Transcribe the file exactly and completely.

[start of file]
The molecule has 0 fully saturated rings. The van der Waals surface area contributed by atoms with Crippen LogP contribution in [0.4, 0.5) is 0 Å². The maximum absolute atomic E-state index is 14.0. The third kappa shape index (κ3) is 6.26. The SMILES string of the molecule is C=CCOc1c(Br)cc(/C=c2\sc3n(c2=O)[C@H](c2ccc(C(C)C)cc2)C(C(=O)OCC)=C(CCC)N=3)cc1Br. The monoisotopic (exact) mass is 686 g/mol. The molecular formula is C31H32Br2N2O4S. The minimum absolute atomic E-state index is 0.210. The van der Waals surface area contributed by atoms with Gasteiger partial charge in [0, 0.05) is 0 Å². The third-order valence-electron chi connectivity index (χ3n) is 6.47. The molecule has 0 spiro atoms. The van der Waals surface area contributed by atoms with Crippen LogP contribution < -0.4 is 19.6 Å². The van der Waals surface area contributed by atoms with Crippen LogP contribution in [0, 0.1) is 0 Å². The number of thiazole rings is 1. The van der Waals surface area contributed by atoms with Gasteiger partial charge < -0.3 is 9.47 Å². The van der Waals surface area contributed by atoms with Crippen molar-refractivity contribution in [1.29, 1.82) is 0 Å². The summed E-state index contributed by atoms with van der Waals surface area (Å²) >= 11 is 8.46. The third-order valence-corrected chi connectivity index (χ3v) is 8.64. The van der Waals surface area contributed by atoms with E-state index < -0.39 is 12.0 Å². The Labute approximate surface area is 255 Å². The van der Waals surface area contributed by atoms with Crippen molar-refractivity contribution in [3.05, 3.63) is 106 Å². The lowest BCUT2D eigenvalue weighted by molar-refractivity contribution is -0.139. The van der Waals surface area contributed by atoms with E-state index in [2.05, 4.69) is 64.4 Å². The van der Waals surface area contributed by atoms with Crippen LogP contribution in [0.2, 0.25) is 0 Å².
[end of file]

The molecule has 0 fully saturated rings. The van der Waals surface area contributed by atoms with Crippen LogP contribution in [0.4, 0.5) is 0 Å². The maximum absolute atomic E-state index is 14.0. The third kappa shape index (κ3) is 6.26. The SMILES string of the molecule is C=CCOc1c(Br)cc(/C=c2\sc3n(c2=O)[C@H](c2ccc(C(C)C)cc2)C(C(=O)OCC)=C(CCC)N=3)cc1Br. The monoisotopic (exact) mass is 686 g/mol. The molecular formula is C31H32Br2N2O4S. The minimum absolute atomic E-state index is 0.210. The van der Waals surface area contributed by atoms with Gasteiger partial charge in [0, 0.05) is 0 Å². The third-order valence-electron chi connectivity index (χ3n) is 6.47. The molecule has 0 spiro atoms. The van der Waals surface area contributed by atoms with Crippen LogP contribution < -0.4 is 19.6 Å². The van der Waals surface area contributed by atoms with Crippen LogP contribution in [0, 0.1) is 0 Å². The number of thiazole rings is 1. The van der Waals surface area contributed by atoms with Gasteiger partial charge < -0.3 is 9.47 Å². The van der Waals surface area contributed by atoms with Crippen molar-refractivity contribution in [1.29, 1.82) is 0 Å². The summed E-state index contributed by atoms with van der Waals surface area (Å²) >= 11 is 8.46. The third-order valence-corrected chi connectivity index (χ3v) is 8.64. The van der Waals surface area contributed by atoms with E-state index < -0.39 is 12.0 Å². The Labute approximate surface area is 255 Å². The van der Waals surface area contributed by atoms with Crippen molar-refractivity contribution in [3.05, 3.63) is 106 Å². The lowest BCUT2D eigenvalue weighted by molar-refractivity contribution is -0.139. The van der Waals surface area contributed by atoms with E-state index in [2.05, 4.69) is 64.4 Å². The van der Waals surface area contributed by atoms with Crippen LogP contribution in [0.2, 0.25) is 0 Å².